++ed by:
HERNAN ASHLEY OALDERS KARUPA KOVENSKY

32 PAUSE users
16 non-PAUSE users.

藤 吾郎
and 1 contributors

NAME

Text::Xslate - High performance template engine

VERSION

This document describes Text::Xslate version 0.1006.

SYNOPSIS

    use Text::Xslate;
    use FindBin qw($Bin);

    my %vars = (
        title => 'A list of books',
        books => [
            { title => 'Islands in the stream' },
            { title => 'Programming Perl'      },
            { title => 'River out of Eden'     },
            { title => 'Beautiful code'        },
        ],
    );

    # for files
    my $tx = Text::Xslate->new();
    print $tx->render_file('hello.tx', \%vars);

    # for strings
    my $template = q{
        <h1><: $title :></h1>
        <ul>
        : for $books ->($book) {
            <li><: $book.title :></li>
        : } # for
        </ul>
    };

    $tx = Text::Xslate->new(
        string => $template,
    );

    print $tx->render(\%vars);

    # you can tell the engine that some strings are already escaped.
    use Text::Xslate qw(escaped_string);

    $vars{email} = escaped_string('gfx &lt;gfuji at cpan.org&gt;');
    # or
    $vars{email} = Text::Xslate::EscapedString->new(
        'gfx &lt;gfuji at cpan.org&gt;',
    ); # if you don't want to pollute your namespace.


    # if you want Template-Toolkit syntx:
    $tx = Text::Xslate->new(syntax => 'TTerse');
    # ...

DESCRIPTION

Text::Xslate is a template engine tuned for persistent applications. This engine introduces the virtual machine paradigm. That is, templates are compiled into xslate opcodes, and then executed by the xslate virtual machine just like as Perl does.

This software is under development. Version 0.1xxx is a developing stage, which may include radical changes. Version 0.2xxx and more will be somewhat stable.

Features

High performance

Xslate has an virtual machine written in XS, which is highly optimized. According to benchmarks, Xslate is 2-10 times faster than other template engines (Template-Toolkit, HTML::Template::Pro, Text::MicroTemplate, etc).

Template cascading

Xslate supports template cascading, which allows one to extend templates with block modifiers.

This mechanism is also called as template inheritance.

Syntax alternation

The Xslate engine and parser/compiler are completely separated so that one can use alternative parsers.

Currently, TTerse, a Template-Toolkit-like parser, is supported as an alternative.

INTERFACE

Methods

Text::Xslate->new(%options) -> Xslate

Creates a new xslate template engine.

Possible options ares:

string => $template_string

Specifies the template string, which is called <input> internally.

file => $template_file | \@template_files

Specifies file(s) to be preloaded. Note that render() loads files automatically, so this option is not necessarily required.

path => \@path // ["."]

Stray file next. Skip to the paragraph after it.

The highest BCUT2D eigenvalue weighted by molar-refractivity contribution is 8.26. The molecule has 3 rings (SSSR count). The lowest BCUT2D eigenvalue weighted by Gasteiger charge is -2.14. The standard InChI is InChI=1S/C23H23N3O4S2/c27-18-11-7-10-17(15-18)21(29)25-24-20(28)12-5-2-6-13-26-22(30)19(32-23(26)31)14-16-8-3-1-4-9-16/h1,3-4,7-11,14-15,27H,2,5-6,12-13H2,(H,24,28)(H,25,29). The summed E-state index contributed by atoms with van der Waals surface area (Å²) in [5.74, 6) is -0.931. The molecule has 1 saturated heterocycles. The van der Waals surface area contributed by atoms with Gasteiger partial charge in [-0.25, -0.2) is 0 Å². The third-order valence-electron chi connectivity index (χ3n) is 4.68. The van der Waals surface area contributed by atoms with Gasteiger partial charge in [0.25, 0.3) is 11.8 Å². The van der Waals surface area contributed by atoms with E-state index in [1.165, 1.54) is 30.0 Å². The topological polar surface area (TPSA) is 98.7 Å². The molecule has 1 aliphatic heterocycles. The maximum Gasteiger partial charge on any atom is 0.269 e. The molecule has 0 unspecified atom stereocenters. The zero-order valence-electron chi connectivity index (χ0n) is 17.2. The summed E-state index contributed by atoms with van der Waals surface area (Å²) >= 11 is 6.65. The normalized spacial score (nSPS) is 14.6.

Specifies the include paths. Default to <["."]>.

function => \%functions

Specifies functions.

Functions may be called as f($arg) or $arg | f.

cache => $level // 1

Sets the cache level.

If $level == 1 (default), Xslate caches compiled templates on the disk, and checks the freshness of the original templates every time.

If $level >= 2, caches will be created but the freshness will not be checked.

$level == 0 creates no caches. It's only for testing.

input_layer => $perliolayers // ":utf8"

Specifies PerlIO layers for reading templates.

syntax => $moniker

Specifies the template syntax.

If $moniker is undefined, the default parser will be used.

$tx->render($file, \%vars) -> Str

Renders a template with variables, and returns the result.

If $file is omitted, <input> is used. See the string option for new.

Note that $file may be cached according to the cache level.

Exportable functions

escaped_string($str :Str) -> EscapedString

Mark $str as escaped. Escaped strings will not be escaped by the engine, so you have to escape these strings.

For example:

    my $tx = Text::Xslate->new(
        string => 'Mailaddress: <: $email :>',
    );
    my %vars = (
        email => "Foo &lt;foo@example.com&gt;",
    );
    print $tx->render(\%email);
    # => Mailaddress: Foo &lt;foo@example.com&gt;

TEMPLATE SYNTAX

There are syntaxes you can use:

Kolon

Kolon is the default syntax, using <: ... :> tags and : ... line code, which is explained in Text::Xslate::Syntax::Kolon.

Metakolon

Metakolon is the same as Kolon except for using [% ... %] tags and % ... line code, instead of <: ... :> and : ....

TTerse

TTerse is a syntax that is a subset of Template-Toolkit 2, called TTerse, which is explained in Text::Xslate::Syntax::TTerse.

DEPENDENCIES

Perl 5.10.0 or later, and a C compiler.

BUGS

All complex software has bugs lurking in it, and this module is no exception. If you find a bug please either email me, or add the bug to cpan-RT. Patches are welcome :)

SEE ALSO

Xslate template syntaxes:

Text::Xslate::Syntax::Kolon

Text::Xslate::Syntax::Metakolon

Text::Xslate::Syntax::TTerse

Other template modules:

Text::MicroTemplate

Text::MicroTemplate::Extended

Text::ClearSilver

Template-Toolkit

HTML::Template

HTML::Template::Pro

Benchmarks:

Template::Benchmark

AUTHOR

Fuji, Goro (gfx) <gfuji(at)cpan.org>

LICENSE AND COPYRIGHT

Copyright (c) 2010, Fuji, Goro (gfx). All rights reserved.

This library is free software; you can redistribute it and/or modify it under the same terms as Perl itself.